Lido Pimienta reflects on her very big year

From winning the Polaris Prize to becoming a target for online harassment, the Colombian-Canadian artist tells us about her highs and lows of 2017


Lido Pimienta didn’t release an album in 2017, but you’d never know it from the year she had. Though La Papessa came out in 2016, its mix of lush electronic soundscapes, virtuosic singing and Spanish white supremacy-dismantling lyrics resonated in major ways throughout the year.

It doesn’t hurt that the Colombian-born, Toronto-based artist’s record won this year’s Polaris Music Prize. That’s a major feat for a totally independent release, not to mention one whose words are primarily sung in neither English nor French. She used her moment in the spotlight to speak up for immigrants, single mothers, the Anishinaabe and Haudenosaunee people on whose land the gala took place.

It’s hard to think of another artist who used the increased exposure of a Polaris Prize victory to more positive effect. As a visual artist, Pimienta exhibited at Feministry, a showcase for queer artists and a tribute to the late Holy Oak (one of many queer spaces Toronto lost this year). She also called out British artist Michael Landy, whose protest-art-based Demonstration at the Power Plant reproduced her and other artists’ work without credit, raising questions about appropriation and the importance of context in political art in a year where that mode was very trendy.

As a musician, she used her rising profile to boost laudable lineups, including the new festival of women and genderqueer artists Venus Fest, and the nation(s)wide New Constellations tour, which created community between Indigenous and non-Indigenous musicians across the country and offered mentorship and opportunity to Indigenous youth. 

She also created space for racialized, trans and female fans at her shows, which made her a target for gross and unrelenting online harassment after an incident at Halifax Pop Explosion got blown out of proportion and became the alt-right tempest in a teapot of the day. (Had followers of Alex Jones or The Rebel heard of Pimienta before they ranted against her “brown girls to the front” invitation on their platforms? Doubtful.)

But the status quo is rarely shaken without resistance, and a fearless Latinx, Indigenous woman using her position at the forefront of Canadian art and politics to reshape it in positive and inclusive ways is bound to scare a few people. Especially those who stand to benefit from keeping things the way they are.

As she gears up for what’s sure to be an even bigger 2018, we asked Pimienta to reflect on her year. While on the road with New Constellations, she took some time to answer our questionnaire via email. 

What was your high point of the year? 

Winning the Polaris Music Prize was the highest point because my album received so much recognition in such a short period of time. La Papessa was made as a healing effort and the process of making it was really educational and therapeutic for me and those involved. I put it out digitally on Bandcamp, with no label support or physical copies. [And it’s] outside of Canada’s “two official languages,” so it was a real shock. A very proud moment indeed.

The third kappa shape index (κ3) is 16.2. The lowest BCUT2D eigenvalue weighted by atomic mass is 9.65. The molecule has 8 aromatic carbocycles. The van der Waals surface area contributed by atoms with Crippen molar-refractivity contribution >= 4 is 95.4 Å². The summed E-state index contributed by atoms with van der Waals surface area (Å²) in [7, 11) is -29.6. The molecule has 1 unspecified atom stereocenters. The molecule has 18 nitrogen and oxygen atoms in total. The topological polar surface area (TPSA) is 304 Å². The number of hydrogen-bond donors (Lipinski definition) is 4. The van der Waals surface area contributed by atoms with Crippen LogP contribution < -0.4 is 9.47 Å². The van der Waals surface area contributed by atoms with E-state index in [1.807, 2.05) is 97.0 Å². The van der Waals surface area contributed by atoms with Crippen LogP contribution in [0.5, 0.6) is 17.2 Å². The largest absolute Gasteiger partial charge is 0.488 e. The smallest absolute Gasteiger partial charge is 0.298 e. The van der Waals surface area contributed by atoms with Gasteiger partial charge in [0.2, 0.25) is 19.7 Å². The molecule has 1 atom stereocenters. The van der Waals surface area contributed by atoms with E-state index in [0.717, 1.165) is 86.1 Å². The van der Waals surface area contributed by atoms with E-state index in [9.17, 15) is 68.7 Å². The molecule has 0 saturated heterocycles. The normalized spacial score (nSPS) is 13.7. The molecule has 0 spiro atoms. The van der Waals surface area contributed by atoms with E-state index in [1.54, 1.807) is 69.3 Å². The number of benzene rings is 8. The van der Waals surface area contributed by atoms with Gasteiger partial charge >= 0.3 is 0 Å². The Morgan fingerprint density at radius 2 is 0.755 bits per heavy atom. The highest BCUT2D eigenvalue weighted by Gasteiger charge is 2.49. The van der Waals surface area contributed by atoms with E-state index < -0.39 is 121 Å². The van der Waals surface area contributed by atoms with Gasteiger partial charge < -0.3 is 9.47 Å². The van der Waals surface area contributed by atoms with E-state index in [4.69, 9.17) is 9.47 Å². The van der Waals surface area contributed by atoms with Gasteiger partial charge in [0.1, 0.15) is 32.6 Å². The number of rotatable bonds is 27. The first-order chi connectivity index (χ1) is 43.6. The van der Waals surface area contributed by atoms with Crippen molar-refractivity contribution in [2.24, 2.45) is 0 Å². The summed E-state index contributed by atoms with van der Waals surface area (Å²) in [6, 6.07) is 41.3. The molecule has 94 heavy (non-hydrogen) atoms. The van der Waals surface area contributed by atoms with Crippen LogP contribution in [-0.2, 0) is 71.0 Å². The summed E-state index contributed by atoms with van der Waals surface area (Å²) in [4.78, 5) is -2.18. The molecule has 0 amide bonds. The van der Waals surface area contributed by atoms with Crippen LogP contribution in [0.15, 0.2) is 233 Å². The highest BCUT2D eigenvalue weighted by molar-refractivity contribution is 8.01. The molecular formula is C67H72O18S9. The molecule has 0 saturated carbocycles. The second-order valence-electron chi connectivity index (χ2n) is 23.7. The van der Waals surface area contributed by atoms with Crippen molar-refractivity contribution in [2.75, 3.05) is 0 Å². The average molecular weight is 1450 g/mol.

What was your low point?

The lowest point was this fall, post-HPX fiasco. I played the festival, everybody had a great time, and for a few minutes during my show someone disturbed the peace. I did not think much of it until the festival apologized to me and a “reporter” took it upon himself to report on the event without having been there, telling readers that the reason the photographer was asked to leave was because I hate white people. From that point on, a slew of online harassment followed me along with threats and horrific images, all while I was on tour trying to continue my work. The bullying was bad, but not as bad as me feeling it was all my fault, so that was my lowest point.

What was your favourite book, art and music of 2017?

I enjoyed Gucci Mane’s The Autobiography Of Gucci Mane. The book is an insightful look at the life of a man who has survived against all odds all the trials and tribulations of a Black man in the U.S.

For new music, I really enjoyed Y La Bamba, a band based out of Portland, Oregon, who have a great sound and beautiful attitude. I look forward to meeting them one day and hopefully collaborating with them.

One of my favourite art shows was One Of The Boys by Esmaa Mohamoud and Qendrim Hoti, which was exhibited at an AGO First Thursdays event. The work draws from athleticism to challenge notions of Black manhood and gender. The imagery was extremely successful and I know it inspired a demographic of people who do not usually take up any space at an institution like the AGO to go and live the art in person, not just online.

Who do you think can or should break out of Toronto next year? Why?

I am putting all my money on visual artist, performance artist and curator Jessica Patricia Kichoncho Karuhanga. JPKK has been developing a new series of videos that I know will take the art world by storm. Stay tuned @kichokaru.

What are you looking forward to in 2018? What do you want to leave behind in 2017?

I am looking forward to finishing my upcoming album, Miss Colombia, and I want to leave uncertainty and self-doubt behind.

richardt@nowtoronto.com | @trapunski 

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